Specialty Update   |    
What's New in Total Hip Arthroplasty
Michael H. Huo, MD1; Kristopher G. Stockton, MD1; Michael A. Mont, MD2; Javad Parvizi, MD, FRCS3
1 Department of Orthopedic Surgery, UT Southwestern Medical Center, 1801 Inwood Road, Dallas, TX 75390-8883. E-mail address for M.H. Huo: michael.huo@utsouthwestern.edu
2 The Rubin Institute for Advanced Orthopaedics, Sinai Hospital of Baltimore, 2401 West Belvedere Avenue, Baltimore, MD 21215
3 Department of Orthopaedic Surgery, Rothman Institute, Thomas Jefferson University School of Medicine, 925 Chestnut Street, Philadelphia, PA 19107
View Disclosures and Other Information
Disclosure: The authors did not receive any outside funding or grants in support of their research for or preparation of this work. One or more of the authors, or a member of his or her immediate family, received, in any one year, payments or other benefits in excess of $10,000 or a commitment or agreement to provide such benefits from commercial entities (Stryker Orthopaedics, Smartech, Wright Medical).

Investigation performed at UT Southwestern Medical Center, Dallas, Texas; Sinai Hospital of Baltimore, Baltimore, Maryland; and Thomas Jefferson University School of Medicine, Philadelphia, Pennsylvania
Specialty Update has been developed in collaboration with the Board of Specialty Societies (BOS) of the American Academy of Orthopaedic Surgeons.

Copyright © 2010 by The Journal of Bone and Joint Surgery, Inc.
J Bone Joint Surg Am, 2010 Dec 15;92(18):2959-2972. doi: 10.2106/JBJS.J.00851
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Total hip arthroplasty remains one of the most efficacious orthopaedic reconstructive procedures. This specialty currently faces several challenges, including increasing patient volume, reduction in the number of specialty arthroplasty surgeons performing this procedure, costs, and controversies centered on product liability and implant bearing surfaces. We have included the latest information from publications in major journals as well as abstracts of presentations at the 2010 Annual Meeting of the AAOS (American Academy of Orthopaedic Surgeons), the 2010 Annual Meeting of the ORS (Orthopaedic Research Society), the 2010 Open Meeting of The Hip Society, the 2009 Annual Meeting of the AAHKS (American Association of Hip and Knee Surgeons), and the 2009 fall meeting of The Hip Society.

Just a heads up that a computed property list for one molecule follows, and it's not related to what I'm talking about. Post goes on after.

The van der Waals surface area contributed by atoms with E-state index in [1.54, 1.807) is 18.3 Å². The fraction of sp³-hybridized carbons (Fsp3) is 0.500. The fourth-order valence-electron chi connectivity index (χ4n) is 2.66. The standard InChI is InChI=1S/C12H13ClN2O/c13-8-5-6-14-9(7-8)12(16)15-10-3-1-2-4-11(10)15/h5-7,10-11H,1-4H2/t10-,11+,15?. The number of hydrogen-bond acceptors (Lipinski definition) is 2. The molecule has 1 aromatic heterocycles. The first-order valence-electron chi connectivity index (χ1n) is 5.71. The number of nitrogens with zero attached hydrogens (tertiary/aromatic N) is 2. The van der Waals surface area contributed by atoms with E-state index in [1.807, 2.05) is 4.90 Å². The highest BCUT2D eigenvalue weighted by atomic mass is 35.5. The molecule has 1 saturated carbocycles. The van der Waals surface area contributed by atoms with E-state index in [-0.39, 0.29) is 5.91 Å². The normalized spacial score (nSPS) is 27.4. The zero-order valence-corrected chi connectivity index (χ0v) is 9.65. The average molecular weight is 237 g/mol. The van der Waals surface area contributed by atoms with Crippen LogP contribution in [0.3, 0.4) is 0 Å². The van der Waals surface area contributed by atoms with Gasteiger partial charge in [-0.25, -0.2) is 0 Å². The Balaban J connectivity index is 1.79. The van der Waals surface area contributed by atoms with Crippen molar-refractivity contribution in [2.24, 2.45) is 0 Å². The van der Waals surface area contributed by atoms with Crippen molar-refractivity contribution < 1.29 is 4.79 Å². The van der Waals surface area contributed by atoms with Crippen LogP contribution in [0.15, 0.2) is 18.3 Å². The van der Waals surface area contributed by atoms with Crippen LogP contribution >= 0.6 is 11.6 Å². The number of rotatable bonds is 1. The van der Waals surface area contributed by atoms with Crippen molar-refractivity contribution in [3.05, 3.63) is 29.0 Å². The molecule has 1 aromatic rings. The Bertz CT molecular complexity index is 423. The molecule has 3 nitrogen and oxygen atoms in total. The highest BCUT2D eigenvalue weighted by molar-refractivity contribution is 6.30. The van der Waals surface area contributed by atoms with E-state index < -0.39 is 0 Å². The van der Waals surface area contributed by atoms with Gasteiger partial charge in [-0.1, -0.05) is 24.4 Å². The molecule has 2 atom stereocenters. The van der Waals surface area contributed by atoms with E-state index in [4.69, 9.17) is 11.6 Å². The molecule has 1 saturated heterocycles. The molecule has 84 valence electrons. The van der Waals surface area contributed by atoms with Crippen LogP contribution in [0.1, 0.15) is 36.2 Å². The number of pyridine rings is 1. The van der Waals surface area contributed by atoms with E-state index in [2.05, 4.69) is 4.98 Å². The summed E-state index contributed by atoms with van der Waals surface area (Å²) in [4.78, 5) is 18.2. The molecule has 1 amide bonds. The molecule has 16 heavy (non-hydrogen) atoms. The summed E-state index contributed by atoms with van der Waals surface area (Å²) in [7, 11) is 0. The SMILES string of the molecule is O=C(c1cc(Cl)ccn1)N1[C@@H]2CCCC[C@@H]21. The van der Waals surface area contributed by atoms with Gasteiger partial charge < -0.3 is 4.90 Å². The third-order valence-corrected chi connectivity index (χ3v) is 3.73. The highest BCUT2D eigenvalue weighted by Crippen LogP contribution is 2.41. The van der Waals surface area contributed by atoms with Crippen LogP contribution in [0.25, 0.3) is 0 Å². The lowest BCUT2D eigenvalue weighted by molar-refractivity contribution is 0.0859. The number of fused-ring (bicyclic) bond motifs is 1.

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    Michael H. Huo, MD
    Posted on March 19, 2011
    Dr. Huo and colleagues respond to Dr. Liaw and colleagues
    Professor, Orthopaedic Surgery, UT Southwestern Medical Center, Dallas, Texas

    To evaluate component positioning in resurfacing, there are a myriad of different ways to position the patients, to capture x-rays (antero-posterior pelvic films, unilateral films, etc.), to utilize other imaging modalities (computer assisted scanning), and to employ various evaluative techniques (such as EBRA software). Some of these methods were mentioned in our review article, but it was not our purpose to espouse one technique as "superior" or preferred for evaluating anteversion and/or abduction angles. We commend the authors of this letter for their interest in this important topic.